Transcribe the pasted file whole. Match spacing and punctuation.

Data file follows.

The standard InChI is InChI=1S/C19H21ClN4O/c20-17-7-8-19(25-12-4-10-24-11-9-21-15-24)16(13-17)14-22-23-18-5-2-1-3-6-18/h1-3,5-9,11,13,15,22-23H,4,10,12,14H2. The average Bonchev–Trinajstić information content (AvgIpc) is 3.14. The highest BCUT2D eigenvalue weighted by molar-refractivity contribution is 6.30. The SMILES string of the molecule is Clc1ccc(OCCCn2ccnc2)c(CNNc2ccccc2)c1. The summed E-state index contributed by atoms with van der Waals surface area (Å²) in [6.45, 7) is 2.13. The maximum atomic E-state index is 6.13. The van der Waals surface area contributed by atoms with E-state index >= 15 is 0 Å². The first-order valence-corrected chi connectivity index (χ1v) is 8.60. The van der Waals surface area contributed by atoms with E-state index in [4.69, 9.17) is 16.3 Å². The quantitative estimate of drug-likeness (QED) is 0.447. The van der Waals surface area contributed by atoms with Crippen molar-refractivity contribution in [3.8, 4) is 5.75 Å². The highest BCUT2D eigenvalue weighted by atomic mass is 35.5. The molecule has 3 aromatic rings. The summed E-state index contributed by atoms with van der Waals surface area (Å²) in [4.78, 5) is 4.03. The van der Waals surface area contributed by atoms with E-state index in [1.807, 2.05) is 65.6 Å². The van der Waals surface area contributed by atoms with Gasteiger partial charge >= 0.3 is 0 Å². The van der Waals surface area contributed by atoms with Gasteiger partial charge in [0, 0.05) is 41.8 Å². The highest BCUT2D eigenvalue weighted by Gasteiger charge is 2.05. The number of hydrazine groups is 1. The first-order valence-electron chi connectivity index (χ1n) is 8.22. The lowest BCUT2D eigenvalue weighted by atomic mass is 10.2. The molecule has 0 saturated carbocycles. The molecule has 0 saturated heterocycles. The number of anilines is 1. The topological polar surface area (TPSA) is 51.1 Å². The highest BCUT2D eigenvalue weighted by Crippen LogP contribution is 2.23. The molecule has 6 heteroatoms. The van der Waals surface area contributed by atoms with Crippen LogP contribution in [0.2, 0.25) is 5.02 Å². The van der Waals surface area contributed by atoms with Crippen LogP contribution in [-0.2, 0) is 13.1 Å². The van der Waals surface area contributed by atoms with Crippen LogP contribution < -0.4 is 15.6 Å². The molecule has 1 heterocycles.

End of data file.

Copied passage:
The standard InChI is InChI=1S/C19H21ClN4O/c20-17-7-8-19(25-12-4-10-24-11-9-21-15-24)16(13-17)14-22-23-18-5-2-1-3-6-18/h1-3,5-9,11,13,15,22-23H,4,10,12,14H2. The average Bonchev–Trinajstić information content (AvgIpc) is 3.14. The highest BCUT2D eigenvalue weighted by molar-refractivity contribution is 6.30. The SMILES string of the molecule is Clc1ccc(OCCCn2ccnc2)c(CNNc2ccccc2)c1. The summed E-state index contributed by atoms with van der Waals surface area (Å²) in [6.45, 7) is 2.13. The maximum atomic E-state index is 6.13. The van der Waals surface area contributed by atoms with E-state index >= 15 is 0 Å². The first-order valence-corrected chi connectivity index (χ1v) is 8.60. The van der Waals surface area contributed by atoms with E-state index in [4.69, 9.17) is 16.3 Å². The quantitative estimate of drug-likeness (QED) is 0.447. The van der Waals surface area contributed by atoms with Crippen molar-refractivity contribution in [3.8, 4) is 5.75 Å². The highest BCUT2D eigenvalue weighted by atomic mass is 35.5. The molecule has 3 aromatic rings. The summed E-state index contributed by atoms with van der Waals surface area (Å²) in [4.78, 5) is 4.03. The van der Waals surface area contributed by atoms with E-state index in [1.807, 2.05) is 65.6 Å². The van der Waals surface area contributed by atoms with Gasteiger partial charge >= 0.3 is 0 Å². The van der Waals surface area contributed by atoms with Gasteiger partial charge in [0, 0.05) is 41.8 Å². The highest BCUT2D eigenvalue weighted by Gasteiger charge is 2.05. The number of hydrazine groups is 1. The first-order valence-electron chi connectivity index (χ1n) is 8.22. The lowest BCUT2D eigenvalue weighted by atomic mass is 10.2. The molecule has 0 saturated carbocycles. The molecule has 0 saturated heterocycles. The number of anilines is 1. The topological polar surface area (TPSA) is 51.1 Å². The highest BCUT2D eigenvalue weighted by Crippen LogP contribution is 2.23. The molecule has 6 heteroatoms. The van der Waals surface area contributed by atoms with Crippen LogP contribution in [0.2, 0.25) is 5.02 Å². The van der Waals surface area contributed by atoms with Crippen LogP contribution in [-0.2, 0) is 13.1 Å². The van der Waals surface area contributed by atoms with Crippen LogP contribution < -0.4 is 15.6 Å². The molecule has 1 heterocycles.